Take the 2-minute tour ×
Ask Ubuntu is a question and answer site for Ubuntu users and developers. It's 100% free, no registration required.

I am using Ubuntu 11.10 Gnome.

I installed an older version of Snort, uninstalled it and tried to install the latest version as root using sudo. However, the install crashed because root does not have permission to change or remove /var/log/snort. I thought root was supposed to have permission to do anything. I cannot even change or rm the directory, or its contents when I su.

ls -ld /var/log/snort

returns

drwxr-s--- 2 snort adm 4096 2013-05-16 21:17 /var/log/snort

Can anyone suggest a resolution to this problem.

Thanks, Peter.

share|improve this question
add comment

1 Answer

Yes, root has rights to do anything on the system, at least if nothing important is seriously broken. To become root:

sudo su

If the given directory in not empty, a recursive remove needs to be used:

rm -r /var/log/snort

However if any of the files in that directory are open, the operation still may be refused.

To change owner, simply use:

chown root /var/log/snort

If all of this doesn't work, boot in with an Ubuntu CD/USB installer and run fsck on the filesystem. Even if it seems clean, it might be easier to remove the directory with the live system.

By the way, Ubuntu 11.10 is not supported anymore, please dist-upgrade or install a newer distribution (12.04 LTS or 13.04).

share|improve this answer
    
I did "sudo su" went to /var/log and did "rm -r snort". I got a bunch of error messages like "rm: cannot remove snort/tcpdump.log.1362660537': Operation not permitted". "chown root /var/log/snort" resulted in "chown: changing ownership of /var/log/snort': Operation not permitted" despite the fact I was logged in as root. Thanks, Peter. –  OtagoHarbour May 20 '13 at 1:06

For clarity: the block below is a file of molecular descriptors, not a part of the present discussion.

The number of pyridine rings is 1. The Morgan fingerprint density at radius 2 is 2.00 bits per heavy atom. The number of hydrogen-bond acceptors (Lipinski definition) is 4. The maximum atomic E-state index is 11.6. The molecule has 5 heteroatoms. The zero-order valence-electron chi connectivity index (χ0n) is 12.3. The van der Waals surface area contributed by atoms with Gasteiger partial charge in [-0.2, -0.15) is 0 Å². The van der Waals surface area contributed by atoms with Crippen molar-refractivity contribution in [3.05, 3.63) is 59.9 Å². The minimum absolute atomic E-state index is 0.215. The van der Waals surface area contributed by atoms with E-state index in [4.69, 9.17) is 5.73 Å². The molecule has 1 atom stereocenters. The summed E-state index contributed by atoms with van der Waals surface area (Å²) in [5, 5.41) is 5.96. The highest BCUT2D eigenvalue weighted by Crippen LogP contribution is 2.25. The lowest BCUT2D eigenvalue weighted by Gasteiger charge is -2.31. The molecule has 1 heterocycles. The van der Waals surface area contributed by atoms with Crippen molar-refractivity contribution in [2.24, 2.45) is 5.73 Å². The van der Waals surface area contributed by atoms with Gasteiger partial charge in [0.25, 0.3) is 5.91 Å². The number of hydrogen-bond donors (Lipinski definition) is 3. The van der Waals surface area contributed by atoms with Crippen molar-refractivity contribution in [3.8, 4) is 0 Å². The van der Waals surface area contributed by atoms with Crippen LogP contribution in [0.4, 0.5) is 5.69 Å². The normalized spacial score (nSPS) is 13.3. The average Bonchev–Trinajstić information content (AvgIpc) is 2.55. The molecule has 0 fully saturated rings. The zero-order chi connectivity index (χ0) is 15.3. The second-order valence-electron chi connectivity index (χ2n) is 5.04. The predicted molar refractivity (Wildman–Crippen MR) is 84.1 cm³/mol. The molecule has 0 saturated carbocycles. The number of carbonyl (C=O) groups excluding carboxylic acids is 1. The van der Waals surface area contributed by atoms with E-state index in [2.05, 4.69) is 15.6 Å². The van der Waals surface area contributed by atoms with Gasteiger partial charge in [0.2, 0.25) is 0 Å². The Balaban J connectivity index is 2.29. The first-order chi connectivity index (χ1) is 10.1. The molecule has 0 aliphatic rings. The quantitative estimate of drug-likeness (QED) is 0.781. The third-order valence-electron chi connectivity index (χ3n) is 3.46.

the files are owned by adm but "sudo su adm" results in "Unknown id: adm". –  OtagoHarbour May 20 '13 at 1:11
    
It seems like those files are open. Are you sure that snort isn't running? Use su snort as root to try it as the owner, adm is the owner group's name. –  grimpitch May 20 '13 at 1:24
    
I closed all of my shell terminals so there should not have been an instance of snort running. I also did "snort" when logged in as root. I had uninstalled snort so it was not able to run although the log files were there and I could not get rid of them. "ps -aux |grep snort" returned "root 13275 0.0 0.0 4212 764 pts/0 S+ 21:38 0:00 grep --color=auto snort". Thanks, Peter. –  OtagoHarbour May 20 '13 at 1:39
    
It's not running then. Check the relevant open files with lsof | grep /var/log/snort –  grimpitch May 20 '13 at 1:52
show 4 more comments

Your Answer

 
discard

By posting your answer, you agree to the privacy policy and terms of service.

Not the answer you're looking for? Browse other questions tagged or ask your own question.